How Microsoft Eats its Own Dogfood
- By Scott Bekker
- October 10, 2002
Every time Microsoft rolls out a major new enterprise product, the software giant claims itself as a long-running early adopter in production systems.
At MEC 2002 in Anaheim, Calif., Microsoft corporate vice president and CIO Rick Devenuti explained how his IT department reconciles its top priority of being "Microsoft's best and first customer" with its more standard role of making sure employees in this global Fortune 500 company always have access to the applications they need to do the jobs that keep the revenue flowing.
"Internally we use the term, 'Eating our own dogfood,'" Devenuti said of the company's efforts to use beta releases of its flagship software in production systems. Such dogfood eating only became a top priority for Microsoft's IT group three years ago, he says.
The scale of Microsoft's operations shows two things: how large a job rolling out software across Microsoft is and how valuable Microsoft's own IT group can be to Microsoft developers in having a real-world site handy.
The metrics, according to slides presented at MEC 2002 on Wednesday:450 sites
70,000 mailboxes for Microsoft's 50,000 employees, as well as contractors and partners.
26 million voice calls per month
4.5 million e-mail messages internally per day
About 100 Exchange servers.
Devenuti acknowledges that being part of Microsoft has some special advantages that make it highly unlike any other customer site. There are no attempts at desktop lockdowns and few efforts at desktop management, a policy that comes from an understanding of the importance of allowing all employees to install and get familiar with new software.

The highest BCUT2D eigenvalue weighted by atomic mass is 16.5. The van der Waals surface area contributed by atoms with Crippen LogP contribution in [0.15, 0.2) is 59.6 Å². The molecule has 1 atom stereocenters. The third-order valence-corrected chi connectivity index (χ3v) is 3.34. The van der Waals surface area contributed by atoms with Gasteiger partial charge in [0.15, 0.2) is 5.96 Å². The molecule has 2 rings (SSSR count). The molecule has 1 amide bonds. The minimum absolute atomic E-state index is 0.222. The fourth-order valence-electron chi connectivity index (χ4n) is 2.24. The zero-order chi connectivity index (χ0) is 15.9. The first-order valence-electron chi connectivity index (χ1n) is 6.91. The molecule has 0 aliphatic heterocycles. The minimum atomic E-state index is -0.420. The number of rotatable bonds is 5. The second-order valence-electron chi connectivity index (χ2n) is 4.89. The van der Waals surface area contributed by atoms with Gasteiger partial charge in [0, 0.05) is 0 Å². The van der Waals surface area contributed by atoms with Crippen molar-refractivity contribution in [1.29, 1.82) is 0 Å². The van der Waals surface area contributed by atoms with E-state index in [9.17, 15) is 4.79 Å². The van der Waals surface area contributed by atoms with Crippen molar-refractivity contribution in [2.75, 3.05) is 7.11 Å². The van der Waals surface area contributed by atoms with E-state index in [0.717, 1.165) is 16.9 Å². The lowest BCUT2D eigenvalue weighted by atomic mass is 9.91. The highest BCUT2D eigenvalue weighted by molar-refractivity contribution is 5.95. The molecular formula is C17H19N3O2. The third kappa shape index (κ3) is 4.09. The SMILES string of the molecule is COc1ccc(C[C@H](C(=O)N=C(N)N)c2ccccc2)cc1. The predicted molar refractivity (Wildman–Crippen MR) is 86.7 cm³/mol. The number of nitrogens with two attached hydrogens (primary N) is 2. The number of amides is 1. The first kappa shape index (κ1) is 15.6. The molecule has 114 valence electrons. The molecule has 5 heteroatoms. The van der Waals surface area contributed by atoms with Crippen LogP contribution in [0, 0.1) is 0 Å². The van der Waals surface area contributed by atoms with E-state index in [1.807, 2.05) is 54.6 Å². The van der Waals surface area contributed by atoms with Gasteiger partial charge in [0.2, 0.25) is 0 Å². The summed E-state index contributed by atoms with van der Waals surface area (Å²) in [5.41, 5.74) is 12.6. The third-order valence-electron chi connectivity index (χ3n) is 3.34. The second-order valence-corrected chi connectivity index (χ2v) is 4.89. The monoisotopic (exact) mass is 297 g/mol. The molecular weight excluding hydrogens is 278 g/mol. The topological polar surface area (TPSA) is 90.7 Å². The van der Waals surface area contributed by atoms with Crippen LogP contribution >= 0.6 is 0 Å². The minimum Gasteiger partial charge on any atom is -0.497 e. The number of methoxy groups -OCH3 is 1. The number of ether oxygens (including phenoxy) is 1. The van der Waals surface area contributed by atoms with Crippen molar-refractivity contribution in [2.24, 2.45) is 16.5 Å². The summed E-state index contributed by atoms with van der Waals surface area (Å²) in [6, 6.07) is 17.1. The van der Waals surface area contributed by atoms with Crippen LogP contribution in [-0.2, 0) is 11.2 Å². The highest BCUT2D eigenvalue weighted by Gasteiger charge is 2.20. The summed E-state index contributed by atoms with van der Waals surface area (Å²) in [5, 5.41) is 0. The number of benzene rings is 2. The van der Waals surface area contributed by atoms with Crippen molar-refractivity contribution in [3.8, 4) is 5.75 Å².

Unique advantages for Microsoft's IT group in trying to provide world-class uptime with beta code include immediate and frequent access to product development teams and few issues with platform interoperability since it is, understandably, a completely Microsoft shop.
In deploying beta code internally, Microsoft uses three forests.
A dogfood forest is run by the product team, not the IT group. The forest tends to be highly unavailable. "We require two weeks of three-nines [of uptime] before beta," Devenuti says.
Once that two-week bar has been passed in the dogfood forest, the IT group brings the application into its Windeploy forest, a 6,000-user network. After one full week of high availability in that environment, the gradual rollout begins in Microsoft's corporate forest.
As an example, Devenuti said that Titanium, the next version of Exchange scheduled for a mid-2003 release, has just entered the Windeploy forest. With the Beta 2 phase of Titanium, Microsoft will target about 15,000 mailboxes with Titanium in the corporate forest. By the Release Candidate stage, all 70,000 mailboxes will be on Titanium servers.
Scott Bekker is editor in chief of Redmond Channel Partner magazine.